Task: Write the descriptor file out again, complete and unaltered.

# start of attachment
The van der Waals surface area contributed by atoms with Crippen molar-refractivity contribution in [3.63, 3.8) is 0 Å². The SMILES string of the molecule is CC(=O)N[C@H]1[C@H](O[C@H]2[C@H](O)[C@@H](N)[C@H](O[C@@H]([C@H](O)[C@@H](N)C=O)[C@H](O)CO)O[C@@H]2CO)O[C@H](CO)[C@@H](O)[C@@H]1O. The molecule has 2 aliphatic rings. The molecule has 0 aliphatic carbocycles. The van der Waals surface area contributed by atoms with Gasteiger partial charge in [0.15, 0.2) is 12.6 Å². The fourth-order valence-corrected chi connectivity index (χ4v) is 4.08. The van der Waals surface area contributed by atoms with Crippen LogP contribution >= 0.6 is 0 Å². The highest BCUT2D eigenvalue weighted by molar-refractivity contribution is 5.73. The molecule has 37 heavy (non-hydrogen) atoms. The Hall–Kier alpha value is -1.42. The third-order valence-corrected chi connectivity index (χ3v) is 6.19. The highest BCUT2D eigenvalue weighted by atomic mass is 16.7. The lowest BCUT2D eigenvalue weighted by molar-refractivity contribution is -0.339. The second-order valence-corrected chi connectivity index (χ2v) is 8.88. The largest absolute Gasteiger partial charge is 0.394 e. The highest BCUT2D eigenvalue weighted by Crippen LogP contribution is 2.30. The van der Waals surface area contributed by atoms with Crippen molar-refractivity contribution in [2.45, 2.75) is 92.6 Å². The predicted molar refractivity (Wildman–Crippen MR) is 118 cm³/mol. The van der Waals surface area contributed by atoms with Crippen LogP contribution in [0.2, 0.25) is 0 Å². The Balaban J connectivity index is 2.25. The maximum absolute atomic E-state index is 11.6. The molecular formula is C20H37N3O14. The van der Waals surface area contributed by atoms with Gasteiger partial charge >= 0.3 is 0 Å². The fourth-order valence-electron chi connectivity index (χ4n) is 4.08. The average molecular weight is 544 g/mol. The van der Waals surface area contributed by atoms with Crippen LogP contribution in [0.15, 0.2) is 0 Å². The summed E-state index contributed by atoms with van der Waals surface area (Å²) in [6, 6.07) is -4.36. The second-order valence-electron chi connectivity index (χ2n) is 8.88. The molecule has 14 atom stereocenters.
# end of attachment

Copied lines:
The van der Waals surface area contributed by atoms with Crippen molar-refractivity contribution in [3.63, 3.8) is 0 Å². The SMILES string of the molecule is CC(=O)N[C@H]1[C@H](O[C@H]2[C@H](O)[C@@H](N)[C@H](O[C@@H]([C@H](O)[C@@H](N)C=O)[C@H](O)CO)O[C@@H]2CO)O[C@H](CO)[C@@H](O)[C@@H]1O. The molecule has 2 aliphatic rings. The molecule has 0 aliphatic carbocycles. The van der Waals surface area contributed by atoms with Gasteiger partial charge in [0.15, 0.2) is 12.6 Å². The fourth-order valence-corrected chi connectivity index (χ4v) is 4.08. The van der Waals surface area contributed by atoms with Crippen LogP contribution >= 0.6 is 0 Å². The highest BCUT2D eigenvalue weighted by molar-refractivity contribution is 5.73. The molecule has 37 heavy (non-hydrogen) atoms. The Hall–Kier alpha value is -1.42. The third-order valence-corrected chi connectivity index (χ3v) is 6.19. The highest BCUT2D eigenvalue weighted by atomic mass is 16.7. The lowest BCUT2D eigenvalue weighted by molar-refractivity contribution is -0.339. The second-order valence-corrected chi connectivity index (χ2v) is 8.88. The largest absolute Gasteiger partial charge is 0.394 e. The highest BCUT2D eigenvalue weighted by Crippen LogP contribution is 2.30. The van der Waals surface area contributed by atoms with Crippen molar-refractivity contribution in [2.45, 2.75) is 92.6 Å². The predicted molar refractivity (Wildman–Crippen MR) is 118 cm³/mol. The van der Waals surface area contributed by atoms with Crippen LogP contribution in [0.2, 0.25) is 0 Å². The Balaban J connectivity index is 2.25. The maximum absolute atomic E-state index is 11.6. The molecular formula is C20H37N3O14. The van der Waals surface area contributed by atoms with Gasteiger partial charge >= 0.3 is 0 Å². The fourth-order valence-electron chi connectivity index (χ4n) is 4.08. The average molecular weight is 544 g/mol. The van der Waals surface area contributed by atoms with Crippen LogP contribution in [0.15, 0.2) is 0 Å². The summed E-state index contributed by atoms with van der Waals surface area (Å²) in [6, 6.07) is -4.36. The second-order valence-electron chi connectivity index (χ2n) is 8.88. The molecule has 14 atom stereocenters.